EnglishEdit

PronunciationEdit

Etymology 1Edit

From Old English efeta, of unknown origin.

NounEdit

eft (plural efts)

  1. A newt, especially the European smooth newt (Triton punctatus).
    • 1596, Edmund Spenser, The Faerie Queene, V.10:
      Only these marishes and myrie bogs, / In which the fearefull ewftes do build their bowres, / Yeeld me an hostry mongst the croking frogs […].
Usage notesEdit

The term red eft is used for the land-dwelling juvenile stage of the eastern newt (Notophthalmus viridescens).

Derived termsEdit
  • red eft
TranslationsEdit

Etymology 2Edit

From Old English eft, from Proto-Germanic *aftiz. Compare after, aft.

AdverbEdit

eft (not comparable)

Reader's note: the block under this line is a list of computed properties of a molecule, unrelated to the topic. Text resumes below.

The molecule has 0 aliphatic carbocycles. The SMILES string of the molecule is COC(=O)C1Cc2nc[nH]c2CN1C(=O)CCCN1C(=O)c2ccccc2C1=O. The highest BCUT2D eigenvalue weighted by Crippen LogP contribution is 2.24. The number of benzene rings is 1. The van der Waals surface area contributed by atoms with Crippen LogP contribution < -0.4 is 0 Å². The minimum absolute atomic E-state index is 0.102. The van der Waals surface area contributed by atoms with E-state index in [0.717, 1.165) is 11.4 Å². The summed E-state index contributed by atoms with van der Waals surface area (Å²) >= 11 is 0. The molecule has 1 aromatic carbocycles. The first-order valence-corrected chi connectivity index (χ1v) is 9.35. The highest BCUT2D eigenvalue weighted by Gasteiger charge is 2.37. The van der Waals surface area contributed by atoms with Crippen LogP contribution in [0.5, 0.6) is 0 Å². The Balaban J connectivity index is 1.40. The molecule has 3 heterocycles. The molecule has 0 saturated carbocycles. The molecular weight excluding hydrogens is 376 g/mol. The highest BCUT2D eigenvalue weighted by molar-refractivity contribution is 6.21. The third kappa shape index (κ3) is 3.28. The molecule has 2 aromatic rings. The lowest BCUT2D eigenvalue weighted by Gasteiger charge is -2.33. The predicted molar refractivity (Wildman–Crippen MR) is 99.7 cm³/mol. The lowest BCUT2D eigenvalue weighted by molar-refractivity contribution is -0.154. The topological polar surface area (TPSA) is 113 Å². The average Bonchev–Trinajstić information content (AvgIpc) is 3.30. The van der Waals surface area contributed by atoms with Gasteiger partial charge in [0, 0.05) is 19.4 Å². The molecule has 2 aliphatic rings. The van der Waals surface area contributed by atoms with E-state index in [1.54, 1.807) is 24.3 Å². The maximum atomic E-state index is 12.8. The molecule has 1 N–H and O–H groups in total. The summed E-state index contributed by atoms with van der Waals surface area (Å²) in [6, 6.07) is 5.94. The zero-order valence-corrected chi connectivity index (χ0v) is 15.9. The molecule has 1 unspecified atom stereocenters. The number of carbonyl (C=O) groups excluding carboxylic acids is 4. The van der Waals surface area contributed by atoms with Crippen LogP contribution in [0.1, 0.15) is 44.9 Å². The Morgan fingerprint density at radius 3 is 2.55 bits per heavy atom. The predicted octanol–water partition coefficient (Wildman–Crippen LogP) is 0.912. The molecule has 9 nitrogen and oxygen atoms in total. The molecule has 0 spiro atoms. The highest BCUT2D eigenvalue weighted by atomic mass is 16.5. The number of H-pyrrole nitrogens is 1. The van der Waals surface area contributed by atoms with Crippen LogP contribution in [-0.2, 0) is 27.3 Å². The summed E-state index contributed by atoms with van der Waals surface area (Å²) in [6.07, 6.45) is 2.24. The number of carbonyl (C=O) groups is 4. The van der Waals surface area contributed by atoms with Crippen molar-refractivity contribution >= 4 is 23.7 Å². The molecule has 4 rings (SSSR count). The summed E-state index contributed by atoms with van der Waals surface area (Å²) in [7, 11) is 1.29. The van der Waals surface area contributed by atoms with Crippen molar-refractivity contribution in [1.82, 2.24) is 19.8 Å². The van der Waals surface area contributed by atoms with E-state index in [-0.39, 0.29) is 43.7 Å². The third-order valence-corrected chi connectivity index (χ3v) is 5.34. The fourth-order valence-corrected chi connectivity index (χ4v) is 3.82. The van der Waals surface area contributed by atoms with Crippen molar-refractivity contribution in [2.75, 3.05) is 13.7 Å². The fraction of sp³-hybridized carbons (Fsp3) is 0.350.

1. (obsolete) again; afterwards
TranslationsEdit
Derived termsEdit

AnagramsEdit


Old EnglishEdit

EtymologyEdit

From Proto-Germanic *aftiz. Cognate with Old Frisian eft, Old Saxon eft, Old Norse ept.

PronunciationEdit

AdverbEdit

eft

  1. a second time, again; afterwards

Old SaxonEdit

EtymologyEdit

From Proto-Germanic *aftiz. Cognate with Old Frisian eft, Old English eft, Old Norse ept.

AdverbEdit

eft

  1. afterwards, again
Last modified on 6 October 2013, at 17:39